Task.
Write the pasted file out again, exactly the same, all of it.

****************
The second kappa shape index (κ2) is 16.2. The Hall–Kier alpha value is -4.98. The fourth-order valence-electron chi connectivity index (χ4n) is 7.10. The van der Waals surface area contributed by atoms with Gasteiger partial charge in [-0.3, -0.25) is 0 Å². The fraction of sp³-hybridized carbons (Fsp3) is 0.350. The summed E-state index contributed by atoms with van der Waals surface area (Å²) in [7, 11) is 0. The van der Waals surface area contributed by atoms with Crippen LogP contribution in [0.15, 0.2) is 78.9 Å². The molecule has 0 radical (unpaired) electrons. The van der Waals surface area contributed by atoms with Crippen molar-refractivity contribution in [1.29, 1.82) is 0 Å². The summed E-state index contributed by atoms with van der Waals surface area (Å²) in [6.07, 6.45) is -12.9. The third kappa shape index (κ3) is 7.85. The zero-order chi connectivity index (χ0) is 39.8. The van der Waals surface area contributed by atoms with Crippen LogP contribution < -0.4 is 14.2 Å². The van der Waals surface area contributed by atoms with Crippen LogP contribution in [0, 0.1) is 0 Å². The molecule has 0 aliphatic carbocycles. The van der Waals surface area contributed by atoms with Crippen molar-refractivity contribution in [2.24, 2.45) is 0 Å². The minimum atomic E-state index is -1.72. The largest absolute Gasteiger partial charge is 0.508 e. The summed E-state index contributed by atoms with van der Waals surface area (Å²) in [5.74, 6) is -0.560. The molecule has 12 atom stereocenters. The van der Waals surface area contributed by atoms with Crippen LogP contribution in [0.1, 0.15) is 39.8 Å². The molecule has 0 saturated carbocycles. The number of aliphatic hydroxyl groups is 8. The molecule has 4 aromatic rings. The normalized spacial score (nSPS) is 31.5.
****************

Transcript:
The second kappa shape index (κ2) is 16.2. The Hall–Kier alpha value is -4.98. The fourth-order valence-electron chi connectivity index (χ4n) is 7.10. The van der Waals surface area contributed by atoms with Gasteiger partial charge in [-0.3, -0.25) is 0 Å². The fraction of sp³-hybridized carbons (Fsp3) is 0.350. The summed E-state index contributed by atoms with van der Waals surface area (Å²) in [7, 11) is 0. The van der Waals surface area contributed by atoms with Crippen LogP contribution in [0.15, 0.2) is 78.9 Å². The molecule has 0 radical (unpaired) electrons. The van der Waals surface area contributed by atoms with Crippen molar-refractivity contribution in [1.29, 1.82) is 0 Å². The summed E-state index contributed by atoms with van der Waals surface area (Å²) in [6.07, 6.45) is -12.9. The third kappa shape index (κ3) is 7.85. The zero-order chi connectivity index (χ0) is 39.8. The van der Waals surface area contributed by atoms with Crippen LogP contribution < -0.4 is 14.2 Å². The van der Waals surface area contributed by atoms with Crippen LogP contribution in [0, 0.1) is 0 Å². The molecule has 0 aliphatic carbocycles. The van der Waals surface area contributed by atoms with Crippen molar-refractivity contribution in [2.24, 2.45) is 0 Å². The minimum atomic E-state index is -1.72. The largest absolute Gasteiger partial charge is 0.508 e. The summed E-state index contributed by atoms with van der Waals surface area (Å²) in [5.74, 6) is -0.560. The molecule has 12 atom stereocenters. The van der Waals surface area contributed by atoms with Crippen LogP contribution in [0.1, 0.15) is 39.8 Å². The molecule has 0 saturated carbocycles. The number of aliphatic hydroxyl groups is 8. The molecule has 4 aromatic rings. The normalized spacial score (nSPS) is 31.5.